Our Billy Dye calls Tacocat’s new Sub Pop record a rapid, relevant commentary on life in the Pacific Northwest.
For a layman, this is a country album, albeit the creator describes it as “hippie rock.” For me, the description “hippie rock” has such a wide range of meaning, e.g. folk, bluegrass, Jimi Hendrix, and pretty much any jam band, etc., making the term too abstract for this article–and for this author. The author is a layman and a layman from a small Idaho town where MTV is called CMT.
That said, using “country” to solely describe the music on the album is no more helpful than describing it as “hippie rock.” The country genre has a vast spectrum of sound-diversity and concept around quality. So, without navigating the vast planes of country music too much, let’s just put the album in the ballpark of “modern pop country” and go from there.
“Modern pop country” means,–to be frank–Sarah Vitort could be on the country radio stations right now. She isn’t, but several of her songs could play on the radio and no one would question it, i.e. no “What the shit is this?” or station flipping. Hell, there is one or two songs that under the right circumstances could become popular–that is my belief. Most notably, her song “Young Love.”
By the end of the first minute of “Young Love,” it is clear the song is mastered for the radio and has a video on the internet to boot. No doubt. It has all the right initial ingredients of a song on the radio. There is a signature riff right out the gate that identifies and distinguishes the song immediately. This is followed by a soft melodic narrative that is simple, clear and conducive to people learning the words quickly–engaging their memory; then when the chorus hits with gusto, Sarah reminds listeners of something all non-sociopathic people experience: first loves. “Young Love” is a nostalgic mind-meld of how love felt or what it looked like during adolescence and the experience of it ending. In some circles, the song abides by a perfect formula for pop music.
More importantly, these experiences with love in our youth, good and bad, often leave such profound and emotional impressions on people’s early development that it arguably shapes their relationships with other people for the next ten years or more. It’s kind of incredible that within the first 60 seconds of her song, she creates the capacity to make people emotionally vulnerable and reflective. She can affect people. The quality of art is often defined by its capacity or ability to affect people, and the aim of this album is to affect all people positively. She succeeds and fails in this goal throughout the album.
Vitort’s music is accessible to everyone. The use of acoustic guitar and her voice on the album is generally pleasant for all people. Songs follow a recognizable formula with no surprises that might scare someone away. It is easy to get into the songs. Lyrics are honest, straight-forward narratives with simple language, avoiding any abstract metaphors and tricky word play. Melodies are light and never bogged down by cumbersome pace. Vitort sets people up to feel good and facilitates an endearment towards freedom.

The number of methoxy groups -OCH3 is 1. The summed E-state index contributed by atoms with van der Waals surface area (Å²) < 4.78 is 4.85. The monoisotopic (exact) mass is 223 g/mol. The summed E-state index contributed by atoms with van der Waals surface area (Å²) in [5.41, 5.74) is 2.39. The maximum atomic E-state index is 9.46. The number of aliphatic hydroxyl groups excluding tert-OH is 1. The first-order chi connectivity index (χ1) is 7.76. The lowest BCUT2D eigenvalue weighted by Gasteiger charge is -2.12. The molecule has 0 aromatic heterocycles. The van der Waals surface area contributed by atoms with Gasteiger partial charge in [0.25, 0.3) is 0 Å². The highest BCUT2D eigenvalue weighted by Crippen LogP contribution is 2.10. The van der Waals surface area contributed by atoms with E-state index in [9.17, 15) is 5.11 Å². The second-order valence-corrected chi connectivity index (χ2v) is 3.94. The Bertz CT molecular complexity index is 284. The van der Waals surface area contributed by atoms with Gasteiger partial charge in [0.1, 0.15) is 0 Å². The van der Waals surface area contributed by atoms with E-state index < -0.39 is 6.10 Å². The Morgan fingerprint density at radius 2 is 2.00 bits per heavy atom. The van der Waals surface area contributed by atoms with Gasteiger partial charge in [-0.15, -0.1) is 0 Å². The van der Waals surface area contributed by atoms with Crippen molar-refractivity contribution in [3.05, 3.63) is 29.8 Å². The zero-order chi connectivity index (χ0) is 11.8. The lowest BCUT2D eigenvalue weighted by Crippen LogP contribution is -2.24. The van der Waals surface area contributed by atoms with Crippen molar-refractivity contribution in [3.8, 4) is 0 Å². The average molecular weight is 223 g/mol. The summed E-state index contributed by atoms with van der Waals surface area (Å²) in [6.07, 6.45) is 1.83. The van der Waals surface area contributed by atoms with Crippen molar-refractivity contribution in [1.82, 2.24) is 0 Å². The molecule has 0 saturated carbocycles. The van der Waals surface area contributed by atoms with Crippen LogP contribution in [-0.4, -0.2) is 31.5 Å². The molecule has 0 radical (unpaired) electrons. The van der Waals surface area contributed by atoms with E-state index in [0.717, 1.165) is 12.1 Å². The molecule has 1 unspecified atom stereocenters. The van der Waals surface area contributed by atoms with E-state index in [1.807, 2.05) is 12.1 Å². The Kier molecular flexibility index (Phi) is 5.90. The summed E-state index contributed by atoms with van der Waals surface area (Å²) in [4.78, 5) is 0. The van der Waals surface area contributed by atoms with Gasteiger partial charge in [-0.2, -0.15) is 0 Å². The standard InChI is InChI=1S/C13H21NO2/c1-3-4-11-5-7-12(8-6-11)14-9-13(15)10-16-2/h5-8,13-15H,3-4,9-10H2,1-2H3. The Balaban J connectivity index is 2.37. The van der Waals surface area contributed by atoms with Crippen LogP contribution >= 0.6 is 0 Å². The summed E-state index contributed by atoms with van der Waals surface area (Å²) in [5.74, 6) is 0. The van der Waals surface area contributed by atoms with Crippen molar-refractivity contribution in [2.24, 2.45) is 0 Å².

In the album-titled song, “Wild Heart, Gypsy Soul” the formula works masterfully. From the opening, the song lifts the listener and drives them through an open landscape (I imagine) of flat lands populated by short bushes framed by stumpy homemade wire fences, where tall cliffs carve a horizon in blue skies; there is a dry heat and the windows are down. It is an example of where the music and lyrical narrative truly align to inspire wanderlust. Another favorite is “A Date with Jack” where Vitort playfully describes her relationship with her drinking habits that is cleverly self-empowering. “Natural Disaster” is a bit of an anomaly on the album by using metaphor–digressing from her direct narrative formula a tad–in creating a second (or third) potential single on the album as it is catchy as fuck and fun to sing along to. In other circles, a perfect formula for a pop song. In these songs she excels at capturing the listener and can affect them.
Songs like “Trouble” and “Thunderstorm” go completely unnoticed on the album. After over a dozen listen-throughs of the album, these songs never grabbed me or generated any other interest outside being uninteresting. There is nothing unpleasant about these songs. The songwriting is fine. They fit into the mold of her songwriting style, which is solid. The risk you take by taking few risks in writing anything is not being special or unique. Most albums have these songs on them. The songs that get skipped or tuned out.
The sunny side of these songs for an artist is there is a lot of potential. My advice would be to take these songs and experiment with a few risks. Go outside the formula. They probably won’t end up on the radio but they will give your album depth. For a bad songwriter, you cannot make a boring song into a good song, however, for Vitort, who is a good songwriter, she can make these unnoticeable songs into interesting songs–I believe. She has the ability to affect people positively with her music. If she focuses on what makes her music good music, her second album will be even better. This one is pretty good. »
– Billy Dye